country comparison to the world: 116
[see also: Net migration rate country ranks ]

Urbanization:
urban population: 87% of total population (2010)
[see also: Urbanization - urban population country ranks ]
rate of urbanization: 1.1% annual rate of change (2010-15 est.)

Major urban areas - population:
Sao Paulo 19.96 million; Rio de Janeiro 11.836 million; Belo Horizonte 5.736 million; Porto Alegre 4.034 million; BRASILIA (capital) 3.813 million (2011)

Sex ratio:
at birth: 1.05 male(s)/female
[see also: Sex ratio - at birth country ranks ]
0-14 years: 1.04 male(s)/female
15-24 years: 1.03 male(s)/female
25-54 years: 0.98 male(s)/female
55-64 years: 0.89 male(s)/female
65 years and over: 0.74 male(s)/female
total population: 0.98 male(s)/female (2013 est.)

Maternal mortality rate:
56 deaths/100,000 live births (2010)
country comparison to the world: 104
[see also: Maternal mortality rate country ranks ]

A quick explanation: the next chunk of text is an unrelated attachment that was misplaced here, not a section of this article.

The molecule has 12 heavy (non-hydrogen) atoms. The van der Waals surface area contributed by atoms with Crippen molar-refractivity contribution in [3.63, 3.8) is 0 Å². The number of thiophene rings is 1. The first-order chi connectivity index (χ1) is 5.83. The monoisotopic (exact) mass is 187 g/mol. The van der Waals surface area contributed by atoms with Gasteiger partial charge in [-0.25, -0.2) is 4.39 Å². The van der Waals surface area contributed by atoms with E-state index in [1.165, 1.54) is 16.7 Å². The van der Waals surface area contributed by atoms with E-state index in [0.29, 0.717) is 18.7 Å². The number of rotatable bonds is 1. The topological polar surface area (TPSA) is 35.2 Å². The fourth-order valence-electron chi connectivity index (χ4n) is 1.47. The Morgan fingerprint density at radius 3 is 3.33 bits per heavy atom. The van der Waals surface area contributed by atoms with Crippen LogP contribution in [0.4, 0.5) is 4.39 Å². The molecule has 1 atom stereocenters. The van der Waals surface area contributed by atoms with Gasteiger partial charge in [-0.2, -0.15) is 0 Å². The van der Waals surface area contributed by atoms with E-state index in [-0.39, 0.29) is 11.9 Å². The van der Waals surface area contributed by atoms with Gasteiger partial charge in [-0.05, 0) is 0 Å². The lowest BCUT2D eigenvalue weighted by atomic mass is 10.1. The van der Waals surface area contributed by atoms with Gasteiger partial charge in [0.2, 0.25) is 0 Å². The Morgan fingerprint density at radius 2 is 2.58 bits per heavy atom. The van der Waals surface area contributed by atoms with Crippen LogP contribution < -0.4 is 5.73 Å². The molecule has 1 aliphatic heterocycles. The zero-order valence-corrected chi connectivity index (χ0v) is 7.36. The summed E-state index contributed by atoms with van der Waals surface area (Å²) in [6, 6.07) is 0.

Infant mortality rate:
total: 19.83 deaths/1,000 live births
country comparison to the world: 93
male: 23.16 deaths/1,000 live births
female: 16.34 deaths/1,000 live births (2013 est.)

Life expectancy at birth:
total population: 73.02 years
country comparison to the world: 127
male: 69.48 years
female: 76.74 years (2013 est.)

Total fertility rate:
1.81 children born/woman (2013 est.)
country comparison to the world: 153
[see also: Total fertility rate country ranks ]

Contraceptive prevalence rate:
80.3% (2006)
[see also: Contraceptive prevalence rate country ranks ]

Health expenditures:
8.9% of GDP (2011)
country comparison to the world: 47
[see also: Health expenditures country ranks ]

Physicians density:
1.76 physicians/1,000 population (2008)
[see also: Physicians density country ranks ]

Hospital bed density:
2.3 beds/1,000 population (2011)
[see also: Hospital bed density country ranks ]

Drinking water source:
improved:

urban: 99.5% of population
rural: 84.5% of population
total: 97.2% of population
unimproved:
urban: 0.5% of population
rural: 15.5% of population
total: 2.8% of population (2011 est.)

Sanitation facility access:
improved: